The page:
Law Discussion: Change the application
SPOTLIGHT: @rugby365com law guru Paul Dobson, in the second of his series, takes a look at which laws he feels should be changed and which should remain unchanged.
Here he looks at the APPLICATION of the laws!
‘Interpretation’ should be a taboo word when it comes to the laws of rugby football – a rugby blasphemy.
Nobody is ever there to interpret the laws.
The laws should be clearly written and then referees should simply apply them fairly.
They do not have to turn them into another language.
All they have to do is see that the players act as the laws require of them
The problem is that the laws are not always applied.
Non-application of the laws causes problems. After all the referee is not above the law.
He is the law’s servant.
It’s not for him to decide that a law doesn’t matter for some reason or other, sometimes out of human respect – not wanting to be accused of being pedantic – “blowing the game to death”.
Enough. Let’s look at some laws that are not applied or not applied consistently.
We can start with the hardy annual – putting the ball in straight at a scrum.
Law 19 [SCRUM] THROW
When both sides are square, stable and stationary, the scrumhalf throws in the ball:
a. From the chosen side.
b. From outside the tunnel.
c. Without delay.
d. With a single forward movement.
e. At a quick speed.
f. Straight. The scrumhalf may align their shoulder on the middle line of the scrum, thereby standing a shoulder-width closer to their side of the scrum.
g. So that it first touches the ground inside the tunnel.
(Continue reading below … )
Watch some matches and in some cases a. (from the chosen side) is the only part of the law complied with. You will see occasions when the scrumhalf is holding the ball inside the scrum, pointed to his side and it strikes the hooker’s promoted foot without ever touching the ground. And play goes on.
In 2018 an amendment to the law allowed the scrumhalf to stand closer to his side, as in f. above. It is almost as if lawmakers wanted to ensure that the opposing hooker has no chance to win the ball.
This may be at the heart of the long scrums – up to two minutes for one scrum before play can continue. If the opposing hooker has no chance of winning a heel against the head, then he and the others, especially his henchman on the tighthead side, are going to strive with might and main to give the opposing side a hard time. If they have a hooker pushing while the other side has a hooker not pushing, they may well be able to make it so hard for the other side that the scrum collapses.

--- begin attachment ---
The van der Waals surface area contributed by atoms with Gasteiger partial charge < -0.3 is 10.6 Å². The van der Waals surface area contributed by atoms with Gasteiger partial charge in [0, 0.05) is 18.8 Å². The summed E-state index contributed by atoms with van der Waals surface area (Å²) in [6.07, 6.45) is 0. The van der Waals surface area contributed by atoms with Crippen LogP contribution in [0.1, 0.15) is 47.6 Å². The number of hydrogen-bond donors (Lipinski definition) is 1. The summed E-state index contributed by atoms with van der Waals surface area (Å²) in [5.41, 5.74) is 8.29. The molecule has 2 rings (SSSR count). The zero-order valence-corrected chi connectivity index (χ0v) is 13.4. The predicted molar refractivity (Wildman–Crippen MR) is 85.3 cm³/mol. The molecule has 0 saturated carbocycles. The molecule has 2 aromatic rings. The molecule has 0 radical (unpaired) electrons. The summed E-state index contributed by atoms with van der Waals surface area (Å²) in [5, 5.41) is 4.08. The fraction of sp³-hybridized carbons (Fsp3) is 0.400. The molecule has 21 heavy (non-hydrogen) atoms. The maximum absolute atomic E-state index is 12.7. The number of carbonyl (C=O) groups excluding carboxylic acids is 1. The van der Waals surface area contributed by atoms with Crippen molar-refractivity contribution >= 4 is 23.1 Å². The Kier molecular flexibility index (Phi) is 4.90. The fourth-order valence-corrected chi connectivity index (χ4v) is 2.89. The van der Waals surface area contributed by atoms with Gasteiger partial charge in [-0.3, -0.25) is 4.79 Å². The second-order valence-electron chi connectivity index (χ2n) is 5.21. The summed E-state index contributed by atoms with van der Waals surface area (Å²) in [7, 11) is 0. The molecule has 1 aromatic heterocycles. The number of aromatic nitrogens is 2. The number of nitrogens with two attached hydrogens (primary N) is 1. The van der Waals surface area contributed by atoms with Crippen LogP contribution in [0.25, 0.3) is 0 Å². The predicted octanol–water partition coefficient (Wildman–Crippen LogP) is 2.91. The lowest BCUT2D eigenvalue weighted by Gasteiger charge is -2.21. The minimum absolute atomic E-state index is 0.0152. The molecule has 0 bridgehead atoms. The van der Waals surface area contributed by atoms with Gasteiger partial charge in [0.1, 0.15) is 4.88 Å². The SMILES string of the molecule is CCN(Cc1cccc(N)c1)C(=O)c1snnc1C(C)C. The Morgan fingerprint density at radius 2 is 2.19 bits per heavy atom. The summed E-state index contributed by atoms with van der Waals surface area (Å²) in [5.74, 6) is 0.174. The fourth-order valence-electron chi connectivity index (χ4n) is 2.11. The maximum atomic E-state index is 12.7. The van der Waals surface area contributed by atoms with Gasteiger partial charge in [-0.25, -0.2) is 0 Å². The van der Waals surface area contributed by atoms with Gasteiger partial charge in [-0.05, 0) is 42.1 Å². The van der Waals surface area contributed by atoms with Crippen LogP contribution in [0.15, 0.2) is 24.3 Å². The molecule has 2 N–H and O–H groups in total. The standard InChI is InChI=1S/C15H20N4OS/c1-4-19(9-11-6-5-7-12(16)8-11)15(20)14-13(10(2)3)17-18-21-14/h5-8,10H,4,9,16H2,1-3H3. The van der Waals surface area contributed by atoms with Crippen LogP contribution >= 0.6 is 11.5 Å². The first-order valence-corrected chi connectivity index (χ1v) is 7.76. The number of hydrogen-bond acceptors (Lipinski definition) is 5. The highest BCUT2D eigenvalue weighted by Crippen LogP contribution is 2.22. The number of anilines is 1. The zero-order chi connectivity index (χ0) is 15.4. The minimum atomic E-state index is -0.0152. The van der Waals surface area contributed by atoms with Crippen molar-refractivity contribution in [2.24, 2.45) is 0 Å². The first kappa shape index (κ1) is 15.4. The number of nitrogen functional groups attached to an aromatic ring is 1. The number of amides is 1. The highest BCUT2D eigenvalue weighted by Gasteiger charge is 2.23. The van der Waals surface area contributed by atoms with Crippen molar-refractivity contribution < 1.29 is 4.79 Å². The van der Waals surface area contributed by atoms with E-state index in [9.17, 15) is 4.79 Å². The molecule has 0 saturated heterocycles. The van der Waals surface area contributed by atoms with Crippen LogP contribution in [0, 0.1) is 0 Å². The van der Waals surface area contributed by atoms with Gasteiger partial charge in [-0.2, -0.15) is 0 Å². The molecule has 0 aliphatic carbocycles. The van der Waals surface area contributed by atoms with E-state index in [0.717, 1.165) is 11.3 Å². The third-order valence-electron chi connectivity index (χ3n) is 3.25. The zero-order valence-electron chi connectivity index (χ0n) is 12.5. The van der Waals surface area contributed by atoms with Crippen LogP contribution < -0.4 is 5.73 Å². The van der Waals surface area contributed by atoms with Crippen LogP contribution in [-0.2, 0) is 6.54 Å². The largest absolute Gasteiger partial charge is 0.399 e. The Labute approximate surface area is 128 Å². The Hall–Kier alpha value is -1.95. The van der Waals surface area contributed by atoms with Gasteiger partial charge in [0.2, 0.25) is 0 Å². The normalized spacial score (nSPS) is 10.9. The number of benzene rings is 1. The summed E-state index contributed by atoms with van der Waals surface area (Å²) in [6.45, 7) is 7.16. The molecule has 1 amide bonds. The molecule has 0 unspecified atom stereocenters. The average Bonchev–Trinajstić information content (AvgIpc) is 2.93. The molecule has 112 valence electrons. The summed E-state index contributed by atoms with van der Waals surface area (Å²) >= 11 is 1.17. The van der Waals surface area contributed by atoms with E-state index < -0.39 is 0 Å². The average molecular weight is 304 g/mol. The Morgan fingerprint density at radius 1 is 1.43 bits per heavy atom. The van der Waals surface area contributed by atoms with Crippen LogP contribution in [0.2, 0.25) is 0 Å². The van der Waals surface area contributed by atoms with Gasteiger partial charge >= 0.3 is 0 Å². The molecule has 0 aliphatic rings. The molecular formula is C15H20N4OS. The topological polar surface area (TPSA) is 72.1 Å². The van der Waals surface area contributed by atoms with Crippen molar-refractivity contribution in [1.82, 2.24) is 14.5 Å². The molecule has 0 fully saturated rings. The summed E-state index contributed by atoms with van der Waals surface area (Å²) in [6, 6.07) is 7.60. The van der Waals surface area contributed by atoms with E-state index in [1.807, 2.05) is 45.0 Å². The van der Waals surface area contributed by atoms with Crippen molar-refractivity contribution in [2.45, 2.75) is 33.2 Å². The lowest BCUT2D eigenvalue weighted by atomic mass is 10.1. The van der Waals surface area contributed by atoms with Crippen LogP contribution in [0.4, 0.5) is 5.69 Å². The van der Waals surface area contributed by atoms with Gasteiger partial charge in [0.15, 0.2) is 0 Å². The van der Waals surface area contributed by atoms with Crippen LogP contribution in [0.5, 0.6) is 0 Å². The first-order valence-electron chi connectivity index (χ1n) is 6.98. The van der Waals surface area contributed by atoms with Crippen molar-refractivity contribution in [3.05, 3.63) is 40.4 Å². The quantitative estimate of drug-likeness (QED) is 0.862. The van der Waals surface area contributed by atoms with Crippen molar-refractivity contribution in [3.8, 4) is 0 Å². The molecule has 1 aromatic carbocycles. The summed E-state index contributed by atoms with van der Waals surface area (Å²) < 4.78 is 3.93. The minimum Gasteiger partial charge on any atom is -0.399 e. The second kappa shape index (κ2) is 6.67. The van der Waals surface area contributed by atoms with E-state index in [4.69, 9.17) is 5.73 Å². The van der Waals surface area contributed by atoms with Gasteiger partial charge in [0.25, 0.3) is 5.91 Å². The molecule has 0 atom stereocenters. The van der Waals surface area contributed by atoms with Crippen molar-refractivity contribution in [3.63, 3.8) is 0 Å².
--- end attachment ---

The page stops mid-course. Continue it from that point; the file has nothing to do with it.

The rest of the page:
In f. above straight is not defined. Before the rewrite, straight was defined: The scrumhalf must thrown the ball in straight along the middle line. And the middle line was defined: The middle line is an imaginary line on the ground in the tunnel beneath the line where the shoulder of the two front rows meet.
It does not help that the definition no longer exists. Less is not always better! True the law now does say the following about middle line: The referee makes the mark to create the middle line of the scrum, which runs parallel to the goal lines.
In days before the 2018 abridgement, b. above was more definite: The scrumhalf must stand one metre from the mark on the middle line so that the player’s head does not touch the scrum or go beyond the nearest front row player. That was in 2015.
Those who are old enough will remember an infringement labelled “foot up”. It was first promulgated in 1893 when it was a serious infringement if a player “being in the scrummage lifts a foot from the ground before the ball has been put into the scrummage“.
In 2020, 127 years later, Law 19.20 Front-row players may gain possession by striking for the ball but only once the ball touches the ground in the tunnel.
You may sometimes have seen the ball going straight to a players calf and then back to that hooker’s side, and play goes on.
Old, predecimalisation saying: If you look after the pennies, the pounds will look after themselves. Mayor Rudy Giuliani reduced crime in the city of New York by over 50 percent when he got the police to start with broken windows and urinating in public, showing that cracking down on minor offences prevents the occurrence of more serious crimes.
Perhaps it could work with scrums as well. Dealing with the correct put-in and hooking could restore the contest and take away a great deal of sacrum aggression leading to resets and even injuries.
There is more to talk about in application, especially at the tackle.